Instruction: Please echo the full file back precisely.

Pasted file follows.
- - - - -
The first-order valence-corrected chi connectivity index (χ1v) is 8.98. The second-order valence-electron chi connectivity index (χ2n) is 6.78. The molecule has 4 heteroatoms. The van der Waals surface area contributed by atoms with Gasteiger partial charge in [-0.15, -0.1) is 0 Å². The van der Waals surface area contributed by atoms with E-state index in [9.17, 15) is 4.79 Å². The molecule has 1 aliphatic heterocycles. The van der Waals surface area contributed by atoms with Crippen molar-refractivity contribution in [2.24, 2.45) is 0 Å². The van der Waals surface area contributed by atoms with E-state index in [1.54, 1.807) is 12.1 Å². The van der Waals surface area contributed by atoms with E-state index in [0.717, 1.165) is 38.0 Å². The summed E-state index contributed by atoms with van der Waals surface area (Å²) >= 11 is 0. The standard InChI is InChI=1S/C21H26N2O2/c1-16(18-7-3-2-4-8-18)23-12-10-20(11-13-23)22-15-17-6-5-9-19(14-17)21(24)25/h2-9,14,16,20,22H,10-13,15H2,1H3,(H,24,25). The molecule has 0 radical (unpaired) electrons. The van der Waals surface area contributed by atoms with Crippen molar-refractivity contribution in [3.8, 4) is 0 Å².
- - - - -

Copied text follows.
The first-order valence-corrected chi connectivity index (χ1v) is 8.98. The second-order valence-electron chi connectivity index (χ2n) is 6.78. The molecule has 4 heteroatoms. The van der Waals surface area contributed by atoms with Gasteiger partial charge in [-0.15, -0.1) is 0 Å². The van der Waals surface area contributed by atoms with E-state index in [9.17, 15) is 4.79 Å². The molecule has 1 aliphatic heterocycles. The van der Waals surface area contributed by atoms with Crippen molar-refractivity contribution in [2.24, 2.45) is 0 Å². The van der Waals surface area contributed by atoms with E-state index in [1.54, 1.807) is 12.1 Å². The van der Waals surface area contributed by atoms with E-state index in [0.717, 1.165) is 38.0 Å². The summed E-state index contributed by atoms with van der Waals surface area (Å²) >= 11 is 0. The standard InChI is InChI=1S/C21H26N2O2/c1-16(18-7-3-2-4-8-18)23-12-10-20(11-13-23)22-15-17-6-5-9-19(14-17)21(24)25/h2-9,14,16,20,22H,10-13,15H2,1H3,(H,24,25). The molecule has 0 radical (unpaired) electrons. The van der Waals surface area contributed by atoms with Crippen molar-refractivity contribution in [3.8, 4) is 0 Å².